Alexander Hamilton And Thomas Jefferson Disagreements

By the time George Washington`s government began, the two sides formed during the constitutional debates – groups known as federalists and federalists – had not yet consolidated into parties. But differences of opinion on the direction of the nation are already eroding any hope of political unity. In May 1792 Jefferson expressed his fear of Hamilton`s policies in Washington, calling Hamilton`s allies in Congress a “corrupt squadron.” He expressed concern that Hamilton would want to move away from the republican structure of the Constitution towards a monarchy inspired by the English Constitution. That same month, Hamilton confided to a friend: “Mr. Madison, who works with Mr. Jefferson, is the leader of a political group resolutely hostile to me and my government, and… Peace and the happiness of the country are dangerous.¬†Jefferson recalled: “Adams said, “[P] pushes this constitution into its corruption and gives its popular branch equal representation, and it would be the most perfect constitution ever imagined by man`s joke. At that time, “Hamilton stopped,” Jefferson wrote dramatically, “and said, “[P] demands it from his corruption and gives his popular branch equal representation, and it would become an unenforceable government: as it presents itself today, with all its supposed flaws, it is the most perfect government that has ever existed.” When Jefferson and John Adams were competing for the presidency in 1796, political parties were formed under the names “Republicans” and “federalists.” Indeed, the advent of political parties until 1804 necessitated a revision of the Constitution which changed the electoral process to allow voters to vote for presidential/vice-president tickets. The federalists dominated the national government until the end of the 18th century. Despite President Washington`s efforts at unity, political differences have proved too deep to foster consensus. The Republican Party developed as an organized opposition to federalist politics and, despite Jefferson`s assurances in his first inaugural address that Americans were “all Republicans” and “all federalists,” the group had solidified as a party.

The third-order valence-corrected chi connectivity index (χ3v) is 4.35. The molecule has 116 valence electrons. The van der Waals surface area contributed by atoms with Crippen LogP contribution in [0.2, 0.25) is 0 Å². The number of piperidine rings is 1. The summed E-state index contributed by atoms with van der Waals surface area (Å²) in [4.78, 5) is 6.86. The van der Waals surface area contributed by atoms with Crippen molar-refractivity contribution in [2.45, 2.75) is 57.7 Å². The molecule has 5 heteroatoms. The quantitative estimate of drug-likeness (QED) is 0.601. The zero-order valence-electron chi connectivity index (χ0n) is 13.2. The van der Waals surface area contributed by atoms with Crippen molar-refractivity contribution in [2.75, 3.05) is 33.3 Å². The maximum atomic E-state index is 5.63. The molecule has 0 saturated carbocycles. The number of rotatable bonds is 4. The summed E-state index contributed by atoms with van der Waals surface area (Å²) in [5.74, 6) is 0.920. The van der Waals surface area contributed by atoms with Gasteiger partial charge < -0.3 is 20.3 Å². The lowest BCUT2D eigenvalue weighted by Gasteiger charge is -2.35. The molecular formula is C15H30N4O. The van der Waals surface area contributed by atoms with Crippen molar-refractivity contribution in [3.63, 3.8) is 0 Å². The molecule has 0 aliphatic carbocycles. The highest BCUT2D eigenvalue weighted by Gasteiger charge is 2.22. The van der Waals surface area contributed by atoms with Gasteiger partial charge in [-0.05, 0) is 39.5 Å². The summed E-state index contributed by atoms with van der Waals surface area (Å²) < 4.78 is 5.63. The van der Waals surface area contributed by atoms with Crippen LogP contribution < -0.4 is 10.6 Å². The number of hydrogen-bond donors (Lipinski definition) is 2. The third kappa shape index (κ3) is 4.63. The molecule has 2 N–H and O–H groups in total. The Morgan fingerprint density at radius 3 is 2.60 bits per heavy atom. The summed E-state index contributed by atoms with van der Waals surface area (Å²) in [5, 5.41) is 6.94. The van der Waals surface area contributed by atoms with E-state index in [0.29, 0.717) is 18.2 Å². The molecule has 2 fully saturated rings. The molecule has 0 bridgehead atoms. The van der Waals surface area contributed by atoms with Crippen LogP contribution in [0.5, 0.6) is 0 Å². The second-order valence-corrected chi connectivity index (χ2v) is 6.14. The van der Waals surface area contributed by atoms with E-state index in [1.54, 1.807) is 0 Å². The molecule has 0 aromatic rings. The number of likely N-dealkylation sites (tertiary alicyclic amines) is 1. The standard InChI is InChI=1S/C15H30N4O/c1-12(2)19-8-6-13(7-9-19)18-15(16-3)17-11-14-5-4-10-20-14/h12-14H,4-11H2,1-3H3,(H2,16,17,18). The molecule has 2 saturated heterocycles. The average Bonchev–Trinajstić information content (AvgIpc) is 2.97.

Things were not helped by Hamilton`s habit of speaking openly and too openly about his political views. Fortunately for historians (although, not so fortunately for Hamilton), Jefferson often recorded such moments for possible future use. When he chose Thomas Jefferson and Alexander Hamilton for his cabinet, he did not know that they would become enemies. They first concluded that Hamilton sometimes sought Jefferson`s advice, and that Jefferson appointed Hamilton to become a member of the American Philosophical Society.